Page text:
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Are there any generally used names for the following algebraic and nonalgebraic surfaces? Any references to literature where the surfaces are studied are also appreciated.

Surface I. Implicit equation: $z^2(z^2-16x)=64y^2$. Parametric form: $\mathbf{r}(u,v)=\left( u^2-v^2, 2 u v , 4 u \right)$ It is a graph of a harmonic function $z(x,y)=\pm 2\sqrt{2}\sqrt{x+\sqrt{x^2+y^2}}$.

alt text http://www.freeimagehosting.net/uploads/th.822477a25b.png

Surface II. Implicit equation: $(x^2 + y^2 + z^2) z^4 - 2 (8 x^2 + 9 y^2 + 9 z^2) x z^2 - 27 (y^2 + z^2)^2=0$ Parametric form: $\mathbf{r}(u,v)=\frac{1}{1+u^2+v^2}\left( u^4-3 u^2v^2-3u^2, 4 u^3 v, 4 u^3 \right)$

alt text http://www.freeimagehosting.net/uploads/th.9ac2e93b82.png

Surface III. Implicit equation: $z^2(y^2+z^2)\left(z^2-4y-4\right)^2 + x^2 \left(64 y^3 - 24 (y-3) y z^2 - 6 (y+6) z^4 + z^6\right)-27 x^4 z^2 =0$ Parametric form: $\mathbf{r}(u,v)=\frac{1}{1+u^2+v^2}\left( 2 uv(u^2-v^2-1), u^2 (3v^2-u^2-1), 4 u^2 v \right)$

alt text http://www.freeimagehosting.net/uploads/th.96500ec4c2.png

Surface IV. Parametric form: $\mathbf{r}(u,v)=\left((u^2 - v^2)\left(1 - \frac{1}{u^2 + v^2}\right) - \ln(u^2 + v^2), 2 u v \left(1 - \frac{1}{u^2 + v^2}\right), 4 u\right)$

alt text http://www.freeimagehosting.net/uploads/th.e2a5391e12.png

An example of a kind of an answer I would be happy to get: the surface $\left(y^2+z^2\right)(1-z)=x^2z$ is a parabolic horn cyclide; see mathworld article.

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    $\begingroup$ Up to what equivalence relation? The tags are unclear. $\endgroup$ Commented May 28, 2011 at 14:47
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    $\begingroup$ From an algebraic geometry point of view: the surfaces I-III are rational surfaces. I.e., they contain an open that is isomorphic with an open in $\mathbb{P}^2$. Several rational surfaces come with a name, but most of them are smooth projective (del Pezzo surfaces, quadric surfaces), whereas your surfaces are singular. Examples of rational surfaces "come with a name" are cones over rational curves, surfaces swept out by a morphism between two curves. You can check whether your surfaces are of one of these types. $\endgroup$ Commented May 28, 2011 at 16:05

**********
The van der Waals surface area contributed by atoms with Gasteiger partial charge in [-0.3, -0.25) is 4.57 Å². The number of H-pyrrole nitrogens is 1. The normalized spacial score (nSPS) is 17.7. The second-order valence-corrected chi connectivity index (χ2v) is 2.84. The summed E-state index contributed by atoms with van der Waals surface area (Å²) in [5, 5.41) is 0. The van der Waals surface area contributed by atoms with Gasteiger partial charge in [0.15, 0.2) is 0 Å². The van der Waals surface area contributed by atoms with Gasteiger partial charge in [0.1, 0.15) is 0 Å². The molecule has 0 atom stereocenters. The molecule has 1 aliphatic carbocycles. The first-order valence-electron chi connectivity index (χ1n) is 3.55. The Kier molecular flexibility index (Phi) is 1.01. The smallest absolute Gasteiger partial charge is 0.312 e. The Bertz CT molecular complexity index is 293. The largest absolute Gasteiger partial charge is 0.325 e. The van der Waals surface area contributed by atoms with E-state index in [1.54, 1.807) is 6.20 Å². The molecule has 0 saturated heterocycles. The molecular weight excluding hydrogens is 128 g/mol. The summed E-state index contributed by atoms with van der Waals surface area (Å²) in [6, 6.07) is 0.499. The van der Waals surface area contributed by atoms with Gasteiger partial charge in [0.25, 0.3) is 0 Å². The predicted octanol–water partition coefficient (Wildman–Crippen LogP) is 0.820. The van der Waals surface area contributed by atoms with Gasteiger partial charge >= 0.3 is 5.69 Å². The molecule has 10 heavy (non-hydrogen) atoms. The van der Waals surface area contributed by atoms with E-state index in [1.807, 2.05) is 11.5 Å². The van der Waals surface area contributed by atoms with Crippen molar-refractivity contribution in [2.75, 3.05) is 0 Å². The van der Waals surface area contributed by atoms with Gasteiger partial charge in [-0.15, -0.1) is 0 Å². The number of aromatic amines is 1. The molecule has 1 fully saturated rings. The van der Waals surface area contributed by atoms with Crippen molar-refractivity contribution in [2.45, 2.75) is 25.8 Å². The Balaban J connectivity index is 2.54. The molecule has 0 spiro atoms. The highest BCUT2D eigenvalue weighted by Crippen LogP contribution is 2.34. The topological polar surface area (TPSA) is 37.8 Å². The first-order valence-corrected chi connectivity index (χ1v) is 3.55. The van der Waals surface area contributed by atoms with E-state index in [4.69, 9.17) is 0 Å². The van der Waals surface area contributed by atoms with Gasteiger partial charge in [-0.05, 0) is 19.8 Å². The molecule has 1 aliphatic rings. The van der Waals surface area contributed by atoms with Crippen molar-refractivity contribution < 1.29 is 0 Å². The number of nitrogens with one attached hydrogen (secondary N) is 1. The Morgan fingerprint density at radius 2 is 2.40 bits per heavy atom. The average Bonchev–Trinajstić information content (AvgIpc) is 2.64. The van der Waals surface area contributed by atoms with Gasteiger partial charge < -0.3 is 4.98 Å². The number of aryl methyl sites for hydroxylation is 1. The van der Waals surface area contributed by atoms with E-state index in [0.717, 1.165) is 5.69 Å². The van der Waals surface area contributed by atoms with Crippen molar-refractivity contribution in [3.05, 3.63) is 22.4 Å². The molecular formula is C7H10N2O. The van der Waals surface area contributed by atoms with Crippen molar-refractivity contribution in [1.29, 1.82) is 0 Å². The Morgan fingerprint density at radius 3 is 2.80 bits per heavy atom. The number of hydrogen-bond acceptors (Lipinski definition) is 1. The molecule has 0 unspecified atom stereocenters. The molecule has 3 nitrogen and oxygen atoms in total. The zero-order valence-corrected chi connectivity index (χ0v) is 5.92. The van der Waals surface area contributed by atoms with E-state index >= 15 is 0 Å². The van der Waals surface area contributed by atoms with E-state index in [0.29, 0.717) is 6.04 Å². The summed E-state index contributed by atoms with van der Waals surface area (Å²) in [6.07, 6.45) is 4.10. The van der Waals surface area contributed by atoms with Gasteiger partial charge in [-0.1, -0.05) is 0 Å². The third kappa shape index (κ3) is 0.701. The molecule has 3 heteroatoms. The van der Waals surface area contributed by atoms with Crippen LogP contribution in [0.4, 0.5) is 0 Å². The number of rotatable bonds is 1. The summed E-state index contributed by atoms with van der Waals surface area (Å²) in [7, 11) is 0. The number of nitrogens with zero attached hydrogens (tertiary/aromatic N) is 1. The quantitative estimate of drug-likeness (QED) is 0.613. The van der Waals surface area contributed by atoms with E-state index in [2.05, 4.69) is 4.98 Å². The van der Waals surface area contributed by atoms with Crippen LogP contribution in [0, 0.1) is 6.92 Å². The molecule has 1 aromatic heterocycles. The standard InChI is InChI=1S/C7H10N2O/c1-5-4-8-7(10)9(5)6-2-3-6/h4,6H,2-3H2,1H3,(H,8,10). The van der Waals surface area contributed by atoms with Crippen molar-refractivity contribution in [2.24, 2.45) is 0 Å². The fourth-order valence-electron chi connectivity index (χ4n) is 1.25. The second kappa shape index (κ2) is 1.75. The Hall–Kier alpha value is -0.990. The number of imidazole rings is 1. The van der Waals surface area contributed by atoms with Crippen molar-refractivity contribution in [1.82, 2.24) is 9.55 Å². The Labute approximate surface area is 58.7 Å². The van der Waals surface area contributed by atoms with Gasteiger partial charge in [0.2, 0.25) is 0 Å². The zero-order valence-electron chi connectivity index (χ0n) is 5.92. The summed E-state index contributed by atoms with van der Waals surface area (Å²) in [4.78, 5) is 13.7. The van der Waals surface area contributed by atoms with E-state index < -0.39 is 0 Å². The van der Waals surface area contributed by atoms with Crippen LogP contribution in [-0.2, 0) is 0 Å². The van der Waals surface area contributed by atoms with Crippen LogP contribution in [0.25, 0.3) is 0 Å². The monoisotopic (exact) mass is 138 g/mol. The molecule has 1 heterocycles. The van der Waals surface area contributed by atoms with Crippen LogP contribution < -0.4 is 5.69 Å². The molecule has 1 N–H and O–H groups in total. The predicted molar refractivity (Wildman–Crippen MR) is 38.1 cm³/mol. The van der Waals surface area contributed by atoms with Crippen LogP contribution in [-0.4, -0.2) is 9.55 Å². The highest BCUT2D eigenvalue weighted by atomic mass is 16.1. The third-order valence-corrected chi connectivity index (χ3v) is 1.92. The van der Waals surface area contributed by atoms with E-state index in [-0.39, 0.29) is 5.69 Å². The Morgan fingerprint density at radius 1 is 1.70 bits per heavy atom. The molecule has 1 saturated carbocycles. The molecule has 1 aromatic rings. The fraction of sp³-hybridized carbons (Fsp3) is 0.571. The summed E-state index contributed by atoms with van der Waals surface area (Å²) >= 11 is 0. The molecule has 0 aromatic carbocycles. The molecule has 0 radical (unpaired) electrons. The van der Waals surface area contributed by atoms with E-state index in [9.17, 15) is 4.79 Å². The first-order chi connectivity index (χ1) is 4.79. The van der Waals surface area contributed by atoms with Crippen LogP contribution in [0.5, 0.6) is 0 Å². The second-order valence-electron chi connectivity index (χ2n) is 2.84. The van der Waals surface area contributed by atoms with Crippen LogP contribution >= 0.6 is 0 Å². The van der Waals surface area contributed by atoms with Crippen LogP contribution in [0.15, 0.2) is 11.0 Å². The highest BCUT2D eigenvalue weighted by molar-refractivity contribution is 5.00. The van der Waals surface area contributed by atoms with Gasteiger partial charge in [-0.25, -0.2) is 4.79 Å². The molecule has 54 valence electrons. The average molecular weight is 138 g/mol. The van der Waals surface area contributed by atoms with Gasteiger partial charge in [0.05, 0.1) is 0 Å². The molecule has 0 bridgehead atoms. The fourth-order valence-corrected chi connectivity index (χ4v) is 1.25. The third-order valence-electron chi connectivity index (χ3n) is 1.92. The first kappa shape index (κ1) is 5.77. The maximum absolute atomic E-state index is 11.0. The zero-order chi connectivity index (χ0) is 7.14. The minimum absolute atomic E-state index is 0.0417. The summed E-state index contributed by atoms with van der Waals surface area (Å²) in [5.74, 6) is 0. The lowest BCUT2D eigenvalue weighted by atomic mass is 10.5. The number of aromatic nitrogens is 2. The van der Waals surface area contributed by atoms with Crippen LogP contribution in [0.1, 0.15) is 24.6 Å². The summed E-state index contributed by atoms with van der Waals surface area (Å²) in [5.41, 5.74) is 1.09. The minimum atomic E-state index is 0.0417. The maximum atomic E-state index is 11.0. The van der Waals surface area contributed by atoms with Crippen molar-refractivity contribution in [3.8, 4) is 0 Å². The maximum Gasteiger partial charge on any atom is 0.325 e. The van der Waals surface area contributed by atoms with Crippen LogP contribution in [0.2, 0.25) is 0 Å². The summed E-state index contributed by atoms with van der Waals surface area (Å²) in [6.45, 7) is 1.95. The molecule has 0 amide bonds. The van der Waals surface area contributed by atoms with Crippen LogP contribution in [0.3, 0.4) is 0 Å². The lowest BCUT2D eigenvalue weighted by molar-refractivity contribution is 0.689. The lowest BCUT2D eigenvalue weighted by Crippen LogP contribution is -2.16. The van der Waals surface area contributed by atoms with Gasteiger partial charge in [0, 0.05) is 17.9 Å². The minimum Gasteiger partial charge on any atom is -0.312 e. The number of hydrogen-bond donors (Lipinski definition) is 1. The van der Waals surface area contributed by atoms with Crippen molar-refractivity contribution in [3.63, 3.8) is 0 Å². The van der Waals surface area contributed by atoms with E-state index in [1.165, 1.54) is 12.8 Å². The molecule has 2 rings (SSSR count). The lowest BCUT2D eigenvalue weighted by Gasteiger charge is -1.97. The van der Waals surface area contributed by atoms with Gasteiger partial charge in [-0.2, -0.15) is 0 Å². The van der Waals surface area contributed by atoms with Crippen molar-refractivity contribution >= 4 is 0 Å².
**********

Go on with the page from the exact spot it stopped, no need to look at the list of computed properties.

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    $\begingroup$ This question is not quite mathematical: it is asked whether specialists (in algebraic or differential geometry, or variational calculus) could recognize some famous surfaces among given ones. $\endgroup$ Commented May 28, 2011 at 16:45
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    $\begingroup$ All the image links in this post are broken, but my attempts to fix them were unsuccessful. $\endgroup$ Commented May 28, 2017 at 12:39
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    $\begingroup$ The links seem to be broken... $\endgroup$
    – Qfwfq
    Commented May 28, 2017 at 21:58

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If Surface I yet has no name, I would christen it Winged Victory. :-)
           Surface 1

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I would call Surface I the "Whitney Umbrella"

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You may wish to check whether your surfaces are equivalent to any from this list.

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